Laurence Olivier Was In No Hurry To Make His Hollywood Film Debut

If you were to make a Mount Rushmore of the most important and influential actors in the 20th century, Laurence Olivier would have to be on that list. The legend of stage and screen approached all of his work with a complete command of language and an unmatched assuredness in how he carried himself. Generations upon generations look to Olivier on how to be a proper, trained thespian, especially when it comes to becoming adept at performing Shakespeare. Even after the rise of Marlon Brando, method acting, and naturalism, Olivier still shows so many actors that there is another equally brilliant way to approach characters. There's a reason that the awards for the best of the British stage are called the Oliviers.

The stage may have been where Olivier earned his sterling reputation as a performer, but film is what lets him live on. However, for as someone as accomplished and beloved on stage as he was, it took a surprisingly long amount of time before he appeared in a major Hollywood film. Olivier seemed rather content to just appear in the theater and do British produced films. It took nearly a decade of him being a big name actor before signing on to star in William Wyler's 1939 adaptation of the classic Emily Bronté novel "Wuthering Heights," which earned Olivier his first of 10 Oscar nominations for acting.

Getting Olivier to agree to be in "Wuthering Heights" was no easy task, as he initially turned down the part of Heathcliff. This was not a case of having his salary lowballed, not liking the material, or thinking William Wyler was a great filmmaker. No, Laurence Olivier had a previous run-in with Hollywood that nearly turned him off the town forever.

A bad experience with Garbo

Prior to "Wuthering Heights," Olivier did have a very brief Hollywood career starting in 1930 when he signed a contract with RKO Radio Pictures. His first American film was a pre-code romantic drama called "Friends and Lovers," in which Olivier was third-billed. He made one more movie with RKO and was loaned out to Fox for another. Olivier knew himself that things were not going swimmingly. In his book "On Acting," he wrote:

"RKO gave me no great acting parts, and I gave them no marvelous close-ups. I could talk all right, but my performances were precious, lacking in vitality, charmless."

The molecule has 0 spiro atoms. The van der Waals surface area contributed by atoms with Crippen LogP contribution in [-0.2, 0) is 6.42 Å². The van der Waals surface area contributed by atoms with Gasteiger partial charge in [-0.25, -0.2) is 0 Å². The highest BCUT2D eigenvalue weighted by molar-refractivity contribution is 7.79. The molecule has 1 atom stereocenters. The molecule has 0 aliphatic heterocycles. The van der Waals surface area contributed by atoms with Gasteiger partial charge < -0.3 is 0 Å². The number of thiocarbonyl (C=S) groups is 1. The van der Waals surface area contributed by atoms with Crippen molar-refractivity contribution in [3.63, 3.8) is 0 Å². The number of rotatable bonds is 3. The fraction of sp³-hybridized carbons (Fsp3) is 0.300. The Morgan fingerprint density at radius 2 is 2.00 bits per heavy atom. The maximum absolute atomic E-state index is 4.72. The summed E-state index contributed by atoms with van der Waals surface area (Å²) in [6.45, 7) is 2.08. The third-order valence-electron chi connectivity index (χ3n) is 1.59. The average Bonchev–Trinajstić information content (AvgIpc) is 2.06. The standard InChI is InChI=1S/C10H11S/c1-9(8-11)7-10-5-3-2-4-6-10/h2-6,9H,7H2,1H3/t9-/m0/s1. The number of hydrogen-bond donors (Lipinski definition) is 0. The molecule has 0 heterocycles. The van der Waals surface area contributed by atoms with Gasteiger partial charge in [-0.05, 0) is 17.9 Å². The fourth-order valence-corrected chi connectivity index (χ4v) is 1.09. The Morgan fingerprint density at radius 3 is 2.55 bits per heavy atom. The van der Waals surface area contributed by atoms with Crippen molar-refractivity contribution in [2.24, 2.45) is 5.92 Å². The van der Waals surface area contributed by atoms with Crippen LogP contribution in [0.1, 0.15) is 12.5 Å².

One important person did see potential in him, though. Greta Garbo selected Olivier to be her leading man in "Queen Christina," the film about the eponymous 17th Century Queen of Sweden. Not only was he to play opposite a massive star in Garbo, but this was an MGM picture, the premiere studio of Hollywood's golden age. This was sure to be his moment.

If you have seen "Queen Christina," you know that isn't the case at all, because Olivier is not in the movie. John Gilbert plays the leading man. Two weeks into shooting, Olivier was fired after they shot a love scene between the two actors, where everyone involved knew they had absolutely no chemistry with one another. Olivier wrote:

"There was no famous flicker of an eyelid or of the corner of her mouth, however faint; only shyness and cold eyes. I was miserable and overacted. She became bored with my twitchiness and saw my lack of personality, a mouse to her lioness."

MGM wanted him to stay and test for their upcoming "Romeo & Juliet" adaptation, but believing Shakespeare didn't belong on screen (the irony!), he left Hollywood and didn't intend to return.

The allure of William Wyler

I am of the opinion that William Wyler does not get nearly the amount of respect he deserves from film lovers. In the discussion of classic Hollywood, you hear plenty about Alfred Hitchcock, Frank Capra, John Ford, Howard Hawks, and George Cukor, but Wyler's name appearing on lists like that is rather inconsistent. The man directed some of the greatest films of all time, like "The Best Years of Our Lives," "Roman Holiday," and "Ben-Hur" (plus two personal favorites of mine in "The Heiress" and "How to Steal a Million"). He's also only one of three filmmakers to win the Best Director Oscar more than twice, yet almost no one will tell you he is their favorite director.